If you love golf as much as we do, you’ll know there’s nothing worse than a game ruined by someone that doesn’t understand golf etiquette. We welcome players of all abilities and even provide coaching, so we know a thing or two about steering beginners in the right direction. However, it’s always best to arrive at West Essex Golf Club prepared to blend in. With this in mind, let’s dive into golf course etiquette for beginners.
Golf etiquette starts before your tee time. Being punctual is the easiest rule to get right, but it’s not good enough to show up just as your fellow players are about to take to the first tee box. Make sure you arrive about 20 minutes beforehand, as this gives all players time to check in, stretch, and take to the range.
Follow the Cart Path Only
Golf carts make getting around the course feel like a breeze and help speed up games, but there may be path rules to follow on the day. Before you head to the golf course, check with a member of our team to find out if you need to stick to the cart path, which typically happens during the winter and in wet conditions.
The Three Ball Warm Up
If you want everyone in the facility to know you’ve never played before, then show up to the putting green with a giant tub of range balls. However, if you want to blend in well and level the playing field, stick to the three-ball rule and be sure to use your own golf balls.
Silence When Players Hit
The perfect shot takes a lot of concentration, which is why it’s common etiquette to be silent during hits. While you’re standing at the tee ready to swing, you’ll hear the smallest of twigs snap, so even the faintest of whispers can be distracting.
Only Talk to Your Ball
Some golfers like to talk to the ball, whether that’s shouting at it when it’s flying through the air or before that all-important hit. Although it’s okay to talk to your own ball, you should never talk to your competitor’s ball. For example, if you shout out, “Steer clear of the pit” before a ball has had chance to land, you may irritate other players.
Standing or Walking Behind a Player on the Green
Aside from staying silent when players are hitting, not standing or walking behind a player on the green is the second most important rule of etiquette. If you have a player standing behind the line of sight, it can be extremely off-putting and may lead to miss hits.
Think Before You Walk
While we’re on the topic of putting etiquette, we must express the importance of thinking before you walk. Even though the rules now mean spike marking can’t be blamed for mistakes, you still need to avoid stepping across a player’s putting line; steer clear of the through line also.
Keep the Game Snappy
A fundamental flaw in traditional golf is slow play, which is why the rules have been changing to speed up the game. Therefore, regardless of your play quality, make sure you play the game fast. If the next group is ahead, you can tee it forward to speed up the pace of play.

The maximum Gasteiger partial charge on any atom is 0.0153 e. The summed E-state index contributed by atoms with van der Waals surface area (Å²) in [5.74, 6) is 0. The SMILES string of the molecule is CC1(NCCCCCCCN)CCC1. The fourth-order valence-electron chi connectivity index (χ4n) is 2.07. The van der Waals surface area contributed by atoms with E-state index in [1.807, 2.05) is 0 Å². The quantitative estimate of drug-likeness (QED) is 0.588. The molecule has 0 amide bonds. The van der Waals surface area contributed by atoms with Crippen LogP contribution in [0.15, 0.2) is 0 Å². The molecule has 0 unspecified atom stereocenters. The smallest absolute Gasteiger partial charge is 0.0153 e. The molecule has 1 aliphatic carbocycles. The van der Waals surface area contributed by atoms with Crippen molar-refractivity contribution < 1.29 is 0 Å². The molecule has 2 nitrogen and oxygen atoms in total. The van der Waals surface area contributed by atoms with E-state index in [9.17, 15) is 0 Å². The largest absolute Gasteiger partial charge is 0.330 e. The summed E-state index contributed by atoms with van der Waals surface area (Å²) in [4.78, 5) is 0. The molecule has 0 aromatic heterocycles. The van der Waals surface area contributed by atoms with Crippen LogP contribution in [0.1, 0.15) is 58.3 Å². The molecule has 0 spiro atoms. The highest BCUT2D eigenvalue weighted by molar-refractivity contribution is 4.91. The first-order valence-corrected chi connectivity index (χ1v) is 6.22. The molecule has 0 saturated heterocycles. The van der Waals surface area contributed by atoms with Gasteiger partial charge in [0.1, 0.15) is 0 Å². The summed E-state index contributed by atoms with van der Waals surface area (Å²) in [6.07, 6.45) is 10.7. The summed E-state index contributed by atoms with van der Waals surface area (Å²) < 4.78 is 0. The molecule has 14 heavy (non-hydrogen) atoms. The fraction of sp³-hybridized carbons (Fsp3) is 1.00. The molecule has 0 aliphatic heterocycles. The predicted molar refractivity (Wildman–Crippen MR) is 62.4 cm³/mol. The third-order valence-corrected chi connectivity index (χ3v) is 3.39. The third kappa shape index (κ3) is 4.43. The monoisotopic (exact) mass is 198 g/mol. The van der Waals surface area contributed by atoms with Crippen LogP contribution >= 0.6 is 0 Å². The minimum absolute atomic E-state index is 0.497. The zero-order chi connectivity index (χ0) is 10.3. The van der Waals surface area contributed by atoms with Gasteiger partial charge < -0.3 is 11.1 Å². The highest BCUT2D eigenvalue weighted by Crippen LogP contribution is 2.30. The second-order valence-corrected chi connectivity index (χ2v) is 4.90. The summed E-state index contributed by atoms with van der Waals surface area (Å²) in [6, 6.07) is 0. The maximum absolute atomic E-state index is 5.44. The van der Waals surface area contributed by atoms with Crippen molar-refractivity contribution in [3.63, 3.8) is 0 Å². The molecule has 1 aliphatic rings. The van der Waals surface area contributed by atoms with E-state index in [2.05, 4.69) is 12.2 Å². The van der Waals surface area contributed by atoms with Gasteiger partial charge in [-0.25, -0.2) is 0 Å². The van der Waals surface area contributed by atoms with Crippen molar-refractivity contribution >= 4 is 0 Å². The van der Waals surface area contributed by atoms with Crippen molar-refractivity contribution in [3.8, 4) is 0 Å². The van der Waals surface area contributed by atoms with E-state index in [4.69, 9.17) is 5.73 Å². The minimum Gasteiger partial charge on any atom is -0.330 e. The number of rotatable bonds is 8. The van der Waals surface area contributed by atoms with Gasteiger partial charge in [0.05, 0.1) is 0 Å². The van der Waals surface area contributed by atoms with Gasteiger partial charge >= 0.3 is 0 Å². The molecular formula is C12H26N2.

The Three-Minute Hunt
When it comes to the dreaded lost ball, spending too long hunting for it can slow down the game. To keep delays to a minimum, new rules were introduced in 2019 allowing players only three minutes to find stray hits. Once the time is up, simply announce it to the group and play a provisional ball – it’s only a golf ball at the end of the day.
Whenever you’re out on our course, make sure you play ready golf. Essentially, this means being ready to take your turn when it comes around. By playing ready golf instead of honours, you’ll find it’s much easier to maintain the correct pace.
Put the Phone Away
Since smartphones and technology rule lives these days, golfing etiquette has evolved to take them into account. Essentially, you should steer clear of your phone as much as possible. If you can’t leave it behind, make sure it’s on silent to avoid disturbing the game.
Having an awareness of where other people are on the course is essential, as the last thing anyone wants to do is take a ball to the head. Therefore, if you see your ball hurtling toward members of the group in front, shout fore as loud as possible. When you’re in a crowded area, add “left” or “right”.
Ball Mark Fixing
When you hit the green according to regulation, you most likely left a ball mark behind. To avoid ruining the course for other people, learn how to repair your ball mark using a specialist tool. This involves putting the tool into the ground around the hole and pulling it inward gently, and then just smoothing it over with the end of your club.
Understand the Rules
The fundamentals of golf are the same, but every group likes to play by a set of rules. Therefore, before your group starts playing, make sure you’re all clear on the rules of golf including any extra considerations like involving money.
Playing golf is a lot more enjoyable when everyone is on the same page, so familiarise yourself with the golf etiquette outlined above before you arrive. Book a tee time today at West Essex Golf Course.